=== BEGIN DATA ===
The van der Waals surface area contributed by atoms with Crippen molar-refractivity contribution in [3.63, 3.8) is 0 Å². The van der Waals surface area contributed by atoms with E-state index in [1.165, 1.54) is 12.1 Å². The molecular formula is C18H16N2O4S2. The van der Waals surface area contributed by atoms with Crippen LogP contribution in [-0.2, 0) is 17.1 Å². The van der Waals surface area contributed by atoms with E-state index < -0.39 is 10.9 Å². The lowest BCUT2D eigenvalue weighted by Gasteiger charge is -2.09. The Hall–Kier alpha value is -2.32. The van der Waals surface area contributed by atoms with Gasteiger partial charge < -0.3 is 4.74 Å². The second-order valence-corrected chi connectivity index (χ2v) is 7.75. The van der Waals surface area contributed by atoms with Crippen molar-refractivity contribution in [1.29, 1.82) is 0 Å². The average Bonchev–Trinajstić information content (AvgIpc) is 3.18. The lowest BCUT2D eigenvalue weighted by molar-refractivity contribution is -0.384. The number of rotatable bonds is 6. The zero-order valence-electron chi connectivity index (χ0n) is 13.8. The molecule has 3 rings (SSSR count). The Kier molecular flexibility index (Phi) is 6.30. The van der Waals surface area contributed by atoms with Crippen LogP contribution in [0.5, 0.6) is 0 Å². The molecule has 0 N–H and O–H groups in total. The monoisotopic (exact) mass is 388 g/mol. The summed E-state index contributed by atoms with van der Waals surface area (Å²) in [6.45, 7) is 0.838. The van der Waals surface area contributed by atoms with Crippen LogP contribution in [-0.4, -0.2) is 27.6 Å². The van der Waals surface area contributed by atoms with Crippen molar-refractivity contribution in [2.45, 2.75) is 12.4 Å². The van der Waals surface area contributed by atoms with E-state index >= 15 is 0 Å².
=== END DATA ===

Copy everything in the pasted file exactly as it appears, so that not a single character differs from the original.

The van der Waals surface area contributed by atoms with Crippen molar-refractivity contribution in [3.63, 3.8) is 0 Å². The van der Waals surface area contributed by atoms with E-state index in [1.165, 1.54) is 12.1 Å². The molecular formula is C18H16N2O4S2. The van der Waals surface area contributed by atoms with Crippen LogP contribution in [-0.2, 0) is 17.1 Å². The van der Waals surface area contributed by atoms with E-state index < -0.39 is 10.9 Å². The lowest BCUT2D eigenvalue weighted by Gasteiger charge is -2.09. The Hall–Kier alpha value is -2.32. The van der Waals surface area contributed by atoms with Gasteiger partial charge < -0.3 is 4.74 Å². The second-order valence-corrected chi connectivity index (χ2v) is 7.75. The van der Waals surface area contributed by atoms with Crippen molar-refractivity contribution in [1.29, 1.82) is 0 Å². The average Bonchev–Trinajstić information content (AvgIpc) is 3.18. The lowest BCUT2D eigenvalue weighted by molar-refractivity contribution is -0.384. The number of rotatable bonds is 6. The zero-order valence-electron chi connectivity index (χ0n) is 13.8. The molecule has 3 rings (SSSR count). The Kier molecular flexibility index (Phi) is 6.30. The van der Waals surface area contributed by atoms with Crippen LogP contribution in [0.5, 0.6) is 0 Å². The molecule has 0 N–H and O–H groups in total. The monoisotopic (exact) mass is 388 g/mol. The summed E-state index contributed by atoms with van der Waals surface area (Å²) in [6.45, 7) is 0.838. The van der Waals surface area contributed by atoms with Crippen LogP contribution in [-0.4, -0.2) is 27.6 Å². The van der Waals surface area contributed by atoms with Crippen molar-refractivity contribution in [2.45, 2.75) is 12.4 Å². The van der Waals surface area contributed by atoms with E-state index >= 15 is 0 Å².